By Ian Lendler

Benny and Billy McCrary

Also Known As: those guys on the motorcycles from the Guinness Book of World Records

Famous for: being wildly obese. At 814 lbs. and 784 lbs., respectively, they were the largest twins on earth.

Teamed up: when they were 4 years old, after a bout of German measles destroyed their pituitary glands and caused their massive weight gain. They capitalized on their Guinness recognition in the 1970s by doing a promotional stunt for Honda, in which they rode specially designed motorcycles across America. The iconic photo of the twins was taken during that trip.

Trouble: Plenty, if you were on the receiving end of "The Big Splash" or "The Steamroller." These became their signature moves after they decided to use their fame to form a professional wrestling tag team using the last name McGuire.

The Relationship: ended tragically in 1979, when Billy died performing a motorbike stunt at Niagara Falls. Benny wrestled on, but without his brother, he soon lost interest in showbiz. He retired to a life of evangelical Christian charity golf tournaments before passing away in 2001.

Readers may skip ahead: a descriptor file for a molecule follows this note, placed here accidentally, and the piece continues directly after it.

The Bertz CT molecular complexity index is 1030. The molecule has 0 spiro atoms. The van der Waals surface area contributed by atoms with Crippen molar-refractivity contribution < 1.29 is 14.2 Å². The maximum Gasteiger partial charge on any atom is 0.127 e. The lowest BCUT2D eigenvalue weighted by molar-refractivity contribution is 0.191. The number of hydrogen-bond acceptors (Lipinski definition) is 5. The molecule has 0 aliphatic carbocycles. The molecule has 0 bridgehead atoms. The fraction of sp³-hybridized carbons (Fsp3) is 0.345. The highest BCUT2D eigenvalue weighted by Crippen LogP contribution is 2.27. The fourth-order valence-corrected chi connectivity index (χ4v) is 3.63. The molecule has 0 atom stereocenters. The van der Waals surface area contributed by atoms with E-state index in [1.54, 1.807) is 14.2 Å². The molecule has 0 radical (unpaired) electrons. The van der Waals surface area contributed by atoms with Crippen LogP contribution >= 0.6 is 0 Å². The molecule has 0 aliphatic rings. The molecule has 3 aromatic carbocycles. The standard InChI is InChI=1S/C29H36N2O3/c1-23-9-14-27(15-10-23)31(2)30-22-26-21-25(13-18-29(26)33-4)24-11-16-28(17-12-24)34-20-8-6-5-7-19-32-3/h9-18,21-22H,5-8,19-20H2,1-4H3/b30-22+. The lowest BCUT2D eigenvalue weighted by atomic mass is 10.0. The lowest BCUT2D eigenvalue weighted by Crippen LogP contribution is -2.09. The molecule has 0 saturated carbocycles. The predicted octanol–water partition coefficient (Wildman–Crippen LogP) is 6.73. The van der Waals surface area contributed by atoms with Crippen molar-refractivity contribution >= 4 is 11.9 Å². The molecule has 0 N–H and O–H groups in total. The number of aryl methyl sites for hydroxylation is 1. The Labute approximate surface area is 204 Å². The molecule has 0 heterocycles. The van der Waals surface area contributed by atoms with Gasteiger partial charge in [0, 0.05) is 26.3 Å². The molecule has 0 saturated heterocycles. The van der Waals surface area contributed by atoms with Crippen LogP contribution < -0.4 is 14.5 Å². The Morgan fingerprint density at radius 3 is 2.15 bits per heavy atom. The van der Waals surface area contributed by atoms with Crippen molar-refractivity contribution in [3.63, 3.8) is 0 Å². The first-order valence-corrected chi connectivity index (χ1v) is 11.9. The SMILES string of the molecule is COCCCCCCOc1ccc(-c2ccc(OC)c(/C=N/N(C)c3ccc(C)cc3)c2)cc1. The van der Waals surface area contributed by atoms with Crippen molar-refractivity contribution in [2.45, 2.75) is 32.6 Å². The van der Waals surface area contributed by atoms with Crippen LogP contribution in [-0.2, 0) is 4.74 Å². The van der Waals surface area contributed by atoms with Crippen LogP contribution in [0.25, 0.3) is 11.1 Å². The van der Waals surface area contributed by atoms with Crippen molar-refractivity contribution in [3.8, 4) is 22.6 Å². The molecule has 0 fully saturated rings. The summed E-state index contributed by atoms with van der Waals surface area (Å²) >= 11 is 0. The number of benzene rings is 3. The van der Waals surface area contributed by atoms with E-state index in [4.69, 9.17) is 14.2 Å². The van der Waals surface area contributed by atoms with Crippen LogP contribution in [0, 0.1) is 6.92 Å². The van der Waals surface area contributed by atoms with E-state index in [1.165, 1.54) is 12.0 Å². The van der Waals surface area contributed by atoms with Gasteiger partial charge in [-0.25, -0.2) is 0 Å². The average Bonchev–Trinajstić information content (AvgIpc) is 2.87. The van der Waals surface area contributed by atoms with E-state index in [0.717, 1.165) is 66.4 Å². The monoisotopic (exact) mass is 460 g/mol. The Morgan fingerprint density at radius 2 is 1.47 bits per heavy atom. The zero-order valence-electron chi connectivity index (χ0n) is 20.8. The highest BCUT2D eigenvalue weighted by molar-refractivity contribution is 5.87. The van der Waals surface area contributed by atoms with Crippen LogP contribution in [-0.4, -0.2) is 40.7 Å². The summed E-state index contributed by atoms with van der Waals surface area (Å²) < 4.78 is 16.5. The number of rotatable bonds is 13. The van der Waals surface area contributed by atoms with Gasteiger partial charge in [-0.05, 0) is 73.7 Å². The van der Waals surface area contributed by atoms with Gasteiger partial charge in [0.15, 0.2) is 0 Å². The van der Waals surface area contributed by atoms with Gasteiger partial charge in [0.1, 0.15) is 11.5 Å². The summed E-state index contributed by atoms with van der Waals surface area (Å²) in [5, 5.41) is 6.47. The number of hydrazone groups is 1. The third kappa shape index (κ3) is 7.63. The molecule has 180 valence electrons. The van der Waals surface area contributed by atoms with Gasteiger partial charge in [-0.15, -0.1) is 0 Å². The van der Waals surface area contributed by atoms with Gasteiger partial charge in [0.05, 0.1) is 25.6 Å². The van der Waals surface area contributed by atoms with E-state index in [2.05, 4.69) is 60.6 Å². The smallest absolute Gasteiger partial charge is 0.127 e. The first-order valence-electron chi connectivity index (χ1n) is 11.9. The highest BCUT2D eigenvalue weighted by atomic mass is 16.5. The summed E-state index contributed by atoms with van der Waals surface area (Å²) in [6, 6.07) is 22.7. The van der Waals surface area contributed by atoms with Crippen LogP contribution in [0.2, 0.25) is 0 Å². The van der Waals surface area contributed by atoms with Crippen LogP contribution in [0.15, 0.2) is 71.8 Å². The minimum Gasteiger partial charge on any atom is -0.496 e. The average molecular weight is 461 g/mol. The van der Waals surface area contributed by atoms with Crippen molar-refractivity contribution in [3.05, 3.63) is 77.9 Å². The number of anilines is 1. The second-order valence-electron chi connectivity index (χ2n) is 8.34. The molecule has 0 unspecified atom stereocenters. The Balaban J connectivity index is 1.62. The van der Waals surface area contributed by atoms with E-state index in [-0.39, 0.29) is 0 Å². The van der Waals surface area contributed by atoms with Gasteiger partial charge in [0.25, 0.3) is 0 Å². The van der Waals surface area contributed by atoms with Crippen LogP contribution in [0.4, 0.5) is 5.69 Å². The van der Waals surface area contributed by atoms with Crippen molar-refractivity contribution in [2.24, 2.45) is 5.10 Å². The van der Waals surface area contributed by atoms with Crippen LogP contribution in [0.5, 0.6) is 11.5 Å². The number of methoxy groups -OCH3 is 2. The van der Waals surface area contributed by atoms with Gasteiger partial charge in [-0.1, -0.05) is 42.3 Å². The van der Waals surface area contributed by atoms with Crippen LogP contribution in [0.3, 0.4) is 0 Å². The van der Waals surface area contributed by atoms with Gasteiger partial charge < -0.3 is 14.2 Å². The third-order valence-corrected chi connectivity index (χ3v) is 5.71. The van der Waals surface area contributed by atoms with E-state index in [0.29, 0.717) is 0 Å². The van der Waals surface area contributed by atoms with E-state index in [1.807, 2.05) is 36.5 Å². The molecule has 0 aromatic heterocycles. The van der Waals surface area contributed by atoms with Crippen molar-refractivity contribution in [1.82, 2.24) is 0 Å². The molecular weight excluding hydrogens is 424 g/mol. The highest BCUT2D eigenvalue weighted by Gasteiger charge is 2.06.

Leo and Ron Gallagher

Also Known As: Gallagher and Gallagher Too

gallagFamous for: rainbow suspenders, smashing watermelons, and combining long hair with male-pattern baldness.

Teamed up: when Ron, the comedian's younger brother, realized they looked so much alike he could perform Gallagher's comedy routine without anyone noticing the difference. He proposed a franchising deal, offering to tour any smaller towns that Gallagher didn't have time to visit. Leo agreed, but only if his brother performed as "Gallagher Too."

Trouble: started almost immediately. The "Too" was dropped from some of Ron's publicity material, and he began performing shows the same night as his brother in neighboring towns. Gallagher asked the neo-Gallagher to stop using his act and, while he was at it, to stop using the family name altogether. Ron refused.

The Relationship: was battled out in court, where the twins' respective lawyers argued over the intellectual property rights of abusing a piece of fruit with a sledgehammer. In 2000, the court ruled in favor of Leo.

This article originally appeared in a 2007 issue of mental_floss magazine.

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